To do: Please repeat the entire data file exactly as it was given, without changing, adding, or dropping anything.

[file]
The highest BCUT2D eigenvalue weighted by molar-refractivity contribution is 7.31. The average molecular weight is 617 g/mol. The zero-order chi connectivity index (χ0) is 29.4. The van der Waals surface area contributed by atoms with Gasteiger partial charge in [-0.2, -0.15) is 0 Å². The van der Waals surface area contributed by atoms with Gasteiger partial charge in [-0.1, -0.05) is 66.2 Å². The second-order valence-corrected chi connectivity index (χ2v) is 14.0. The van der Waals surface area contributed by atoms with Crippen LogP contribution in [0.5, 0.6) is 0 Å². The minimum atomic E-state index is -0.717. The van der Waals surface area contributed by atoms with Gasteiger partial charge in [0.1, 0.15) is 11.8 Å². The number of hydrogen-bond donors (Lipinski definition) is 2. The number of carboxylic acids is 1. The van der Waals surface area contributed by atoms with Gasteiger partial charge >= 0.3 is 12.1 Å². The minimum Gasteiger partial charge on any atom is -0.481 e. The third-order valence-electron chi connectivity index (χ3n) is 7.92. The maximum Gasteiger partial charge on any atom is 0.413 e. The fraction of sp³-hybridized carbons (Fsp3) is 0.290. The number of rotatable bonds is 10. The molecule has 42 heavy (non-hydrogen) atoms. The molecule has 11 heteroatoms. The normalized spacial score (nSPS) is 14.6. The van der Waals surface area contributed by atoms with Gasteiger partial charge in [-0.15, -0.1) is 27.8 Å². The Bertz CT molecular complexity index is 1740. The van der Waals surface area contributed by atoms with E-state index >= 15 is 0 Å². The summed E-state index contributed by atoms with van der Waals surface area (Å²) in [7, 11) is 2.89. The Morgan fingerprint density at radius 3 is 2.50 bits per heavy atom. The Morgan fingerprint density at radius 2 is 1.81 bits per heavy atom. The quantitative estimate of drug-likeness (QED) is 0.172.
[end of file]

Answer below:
The highest BCUT2D eigenvalue weighted by molar-refractivity contribution is 7.31. The average molecular weight is 617 g/mol. The zero-order chi connectivity index (χ0) is 29.4. The van der Waals surface area contributed by atoms with Gasteiger partial charge in [-0.2, -0.15) is 0 Å². The van der Waals surface area contributed by atoms with Gasteiger partial charge in [-0.1, -0.05) is 66.2 Å². The second-order valence-corrected chi connectivity index (χ2v) is 14.0. The van der Waals surface area contributed by atoms with Crippen LogP contribution in [0.5, 0.6) is 0 Å². The minimum atomic E-state index is -0.717. The van der Waals surface area contributed by atoms with Gasteiger partial charge in [0.1, 0.15) is 11.8 Å². The number of hydrogen-bond donors (Lipinski definition) is 2. The number of carboxylic acids is 1. The van der Waals surface area contributed by atoms with Gasteiger partial charge >= 0.3 is 12.1 Å². The minimum Gasteiger partial charge on any atom is -0.481 e. The third-order valence-electron chi connectivity index (χ3n) is 7.92. The maximum Gasteiger partial charge on any atom is 0.413 e. The fraction of sp³-hybridized carbons (Fsp3) is 0.290. The number of rotatable bonds is 10. The molecule has 42 heavy (non-hydrogen) atoms. The molecule has 11 heteroatoms. The normalized spacial score (nSPS) is 14.6. The van der Waals surface area contributed by atoms with Gasteiger partial charge in [-0.15, -0.1) is 27.8 Å². The Bertz CT molecular complexity index is 1740. The van der Waals surface area contributed by atoms with E-state index >= 15 is 0 Å². The summed E-state index contributed by atoms with van der Waals surface area (Å²) in [7, 11) is 2.89. The Morgan fingerprint density at radius 3 is 2.50 bits per heavy atom. The Morgan fingerprint density at radius 2 is 1.81 bits per heavy atom. The quantitative estimate of drug-likeness (QED) is 0.172.